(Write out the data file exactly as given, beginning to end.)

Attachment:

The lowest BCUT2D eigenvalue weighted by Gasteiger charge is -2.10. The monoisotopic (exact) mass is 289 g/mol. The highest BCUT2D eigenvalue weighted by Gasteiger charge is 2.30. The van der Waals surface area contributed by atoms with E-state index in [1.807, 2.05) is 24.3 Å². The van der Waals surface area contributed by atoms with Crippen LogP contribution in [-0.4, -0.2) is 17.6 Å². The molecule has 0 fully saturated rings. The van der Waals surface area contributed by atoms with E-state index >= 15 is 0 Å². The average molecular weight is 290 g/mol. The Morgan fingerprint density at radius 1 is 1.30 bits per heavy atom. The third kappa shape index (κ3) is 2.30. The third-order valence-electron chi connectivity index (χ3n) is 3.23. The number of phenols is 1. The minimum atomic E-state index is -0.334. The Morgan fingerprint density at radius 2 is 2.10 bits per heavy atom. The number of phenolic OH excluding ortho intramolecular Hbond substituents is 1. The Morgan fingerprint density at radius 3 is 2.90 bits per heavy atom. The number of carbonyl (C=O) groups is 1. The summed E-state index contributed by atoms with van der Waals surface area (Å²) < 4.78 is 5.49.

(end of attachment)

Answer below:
The lowest BCUT2D eigenvalue weighted by Gasteiger charge is -2.10. The monoisotopic (exact) mass is 289 g/mol. The highest BCUT2D eigenvalue weighted by Gasteiger charge is 2.30. The van der Waals surface area contributed by atoms with E-state index in [1.807, 2.05) is 24.3 Å². The van der Waals surface area contributed by atoms with Crippen LogP contribution in [-0.4, -0.2) is 17.6 Å². The molecule has 0 fully saturated rings. The van der Waals surface area contributed by atoms with E-state index >= 15 is 0 Å². The average molecular weight is 290 g/mol. The Morgan fingerprint density at radius 1 is 1.30 bits per heavy atom. The third kappa shape index (κ3) is 2.30. The third-order valence-electron chi connectivity index (χ3n) is 3.23. The number of phenols is 1. The minimum atomic E-state index is -0.334. The Morgan fingerprint density at radius 2 is 2.10 bits per heavy atom. The number of phenolic OH excluding ortho intramolecular Hbond substituents is 1. The Morgan fingerprint density at radius 3 is 2.90 bits per heavy atom. The number of carbonyl (C=O) groups is 1. The summed E-state index contributed by atoms with van der Waals surface area (Å²) < 4.78 is 5.49.